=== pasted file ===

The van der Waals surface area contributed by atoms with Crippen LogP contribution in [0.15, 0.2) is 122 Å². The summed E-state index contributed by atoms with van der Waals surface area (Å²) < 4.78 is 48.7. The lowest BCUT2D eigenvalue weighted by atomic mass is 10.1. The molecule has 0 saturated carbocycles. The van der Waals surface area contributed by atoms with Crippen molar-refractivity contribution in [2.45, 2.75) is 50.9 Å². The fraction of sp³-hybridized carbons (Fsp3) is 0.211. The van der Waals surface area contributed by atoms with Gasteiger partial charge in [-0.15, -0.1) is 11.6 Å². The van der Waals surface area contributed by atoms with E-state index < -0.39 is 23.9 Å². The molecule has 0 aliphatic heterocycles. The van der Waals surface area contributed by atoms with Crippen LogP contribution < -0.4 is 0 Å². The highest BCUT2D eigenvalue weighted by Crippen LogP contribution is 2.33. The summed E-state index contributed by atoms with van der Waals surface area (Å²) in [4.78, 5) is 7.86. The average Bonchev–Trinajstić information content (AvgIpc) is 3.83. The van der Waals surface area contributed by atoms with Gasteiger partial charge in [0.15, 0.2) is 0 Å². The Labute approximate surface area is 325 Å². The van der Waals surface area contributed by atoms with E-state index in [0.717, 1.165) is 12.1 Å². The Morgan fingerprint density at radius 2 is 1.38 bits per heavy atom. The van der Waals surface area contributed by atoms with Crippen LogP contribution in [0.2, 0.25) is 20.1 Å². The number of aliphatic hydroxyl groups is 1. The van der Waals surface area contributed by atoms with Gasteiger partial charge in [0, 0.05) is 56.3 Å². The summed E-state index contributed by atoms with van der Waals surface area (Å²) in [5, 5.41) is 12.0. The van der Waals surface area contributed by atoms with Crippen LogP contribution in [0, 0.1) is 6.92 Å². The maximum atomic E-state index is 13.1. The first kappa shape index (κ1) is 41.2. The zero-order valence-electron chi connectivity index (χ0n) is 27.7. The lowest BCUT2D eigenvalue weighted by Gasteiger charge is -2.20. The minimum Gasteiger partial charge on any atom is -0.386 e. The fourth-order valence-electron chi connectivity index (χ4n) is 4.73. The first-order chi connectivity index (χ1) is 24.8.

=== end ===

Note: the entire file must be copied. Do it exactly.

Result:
The van der Waals surface area contributed by atoms with Crippen LogP contribution in [0.15, 0.2) is 122 Å². The summed E-state index contributed by atoms with van der Waals surface area (Å²) < 4.78 is 48.7. The lowest BCUT2D eigenvalue weighted by atomic mass is 10.1. The molecule has 0 saturated carbocycles. The van der Waals surface area contributed by atoms with Crippen molar-refractivity contribution in [2.45, 2.75) is 50.9 Å². The fraction of sp³-hybridized carbons (Fsp3) is 0.211. The van der Waals surface area contributed by atoms with Gasteiger partial charge in [-0.15, -0.1) is 11.6 Å². The van der Waals surface area contributed by atoms with E-state index < -0.39 is 23.9 Å². The molecule has 0 aliphatic heterocycles. The van der Waals surface area contributed by atoms with Crippen LogP contribution < -0.4 is 0 Å². The highest BCUT2D eigenvalue weighted by Crippen LogP contribution is 2.33. The summed E-state index contributed by atoms with van der Waals surface area (Å²) in [4.78, 5) is 7.86. The average Bonchev–Trinajstić information content (AvgIpc) is 3.83. The van der Waals surface area contributed by atoms with Gasteiger partial charge in [0.15, 0.2) is 0 Å². The Labute approximate surface area is 325 Å². The van der Waals surface area contributed by atoms with E-state index in [0.717, 1.165) is 12.1 Å². The Morgan fingerprint density at radius 2 is 1.38 bits per heavy atom. The van der Waals surface area contributed by atoms with Crippen LogP contribution in [0.2, 0.25) is 20.1 Å². The number of aliphatic hydroxyl groups is 1. The van der Waals surface area contributed by atoms with Gasteiger partial charge in [0, 0.05) is 56.3 Å². The summed E-state index contributed by atoms with van der Waals surface area (Å²) in [5, 5.41) is 12.0. The van der Waals surface area contributed by atoms with Crippen LogP contribution in [0, 0.1) is 6.92 Å². The maximum atomic E-state index is 13.1. The first kappa shape index (κ1) is 41.2. The zero-order valence-electron chi connectivity index (χ0n) is 27.7. The lowest BCUT2D eigenvalue weighted by Gasteiger charge is -2.20. The minimum Gasteiger partial charge on any atom is -0.386 e. The fourth-order valence-electron chi connectivity index (χ4n) is 4.73. The first-order chi connectivity index (χ1) is 24.8.